3 Ways Checking Your Credit Report Could Benefit You

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It pays to read your credit report from time to time.


Key points

  • It is important to check your credit report several times a year.
  • It could save you from financial loss and help you make smart decisions about your credit card accounts.
  • Free weekly credit reports are available for the remainder of 2022.

What’s your favorite activity on a quiet evening? Chances are it’s a popular TV series or a good book. Reviewing your credit report, on the other hand, is probably do not on your list.

But it’s a good idea to check your credit report every few months. This could result in the following three benefits.

1. You could get an early warning for fraud

Even if you are a savvy consumer, all it takes is for a company to experience a data breach for you to become a victim of financial fraud. But if you check your credit report regularly, you may find fraud before it affects your credit.

Imagine someone opens a credit card account in your name. In this scenario, a criminal might make a few very small charges to see if they can get away with it before moving on to bigger charges, like a laptop or a TV.

If you check your credit report and notice a credit card account that you know you haven’t opened, it will likely prompt you to investigate. In this situation, you might discover a fraudulent account when it has $15 in charges stacked against it, as opposed to $1,500.

2. You might be motivated to pay off credit card debt

When you check your credit card balances individually, they may not seem that high. But when you add them all up, that number can be more of a red flag.

When you review your credit report, you will see how much of your available revolving credit you are using at one time (this is called your credit utilization rate). And if that number is high, it might prompt you to come up with a debt repayment plan sooner rather than later. This, in turn, could help you accrue less interest on your debt. Also, the less you maintain a total credit card balance, the less damage you will do to your credit score.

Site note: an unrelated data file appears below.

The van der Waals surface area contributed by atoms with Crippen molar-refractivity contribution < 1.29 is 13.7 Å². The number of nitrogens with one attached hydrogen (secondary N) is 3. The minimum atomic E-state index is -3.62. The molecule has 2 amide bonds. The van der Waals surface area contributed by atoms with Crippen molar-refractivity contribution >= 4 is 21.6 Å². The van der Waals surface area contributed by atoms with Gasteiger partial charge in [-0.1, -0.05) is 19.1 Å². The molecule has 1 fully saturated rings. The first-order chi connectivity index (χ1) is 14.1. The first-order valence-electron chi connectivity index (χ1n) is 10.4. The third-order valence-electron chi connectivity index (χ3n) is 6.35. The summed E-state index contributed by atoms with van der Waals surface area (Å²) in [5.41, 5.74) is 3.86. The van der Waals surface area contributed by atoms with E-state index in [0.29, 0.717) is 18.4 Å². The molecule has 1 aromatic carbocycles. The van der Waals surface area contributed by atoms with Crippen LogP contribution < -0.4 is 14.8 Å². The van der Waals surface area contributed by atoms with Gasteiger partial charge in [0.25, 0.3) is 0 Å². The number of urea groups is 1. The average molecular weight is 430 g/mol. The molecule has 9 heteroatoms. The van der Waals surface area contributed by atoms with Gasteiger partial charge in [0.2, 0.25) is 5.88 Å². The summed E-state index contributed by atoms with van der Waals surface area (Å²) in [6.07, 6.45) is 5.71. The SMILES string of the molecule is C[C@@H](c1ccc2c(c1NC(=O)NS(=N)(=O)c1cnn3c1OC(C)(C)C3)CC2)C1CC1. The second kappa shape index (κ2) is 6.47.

3. You could keep an old credit card instead of closing it

If you have a credit card that you rarely use, you might be tempted to close that account. But if you access your credit report and realize that the card in question is your oldest account, it might prompt you to rethink those plans.

The length of your credit history plays an important role in determining your credit score. Keeping old accounts open can work to your advantage.

Don’t neglect your credit report

You are entitled to a free copy of your credit report once a year from each of the three major credit bureaus: Experian, TransUnion and Equifax. However, since the pandemic, weekly credit reports are free, and that should last for at least the rest of 2022. Checking weekly is probably overkill, but it pays to take advantage of this option and review your credit report every about a few months. Taking this step could save you a world of aggravation for financial fraud, and it could also inspire you to improve your financial situation by paying off debts and keeping long-standing accounts open.

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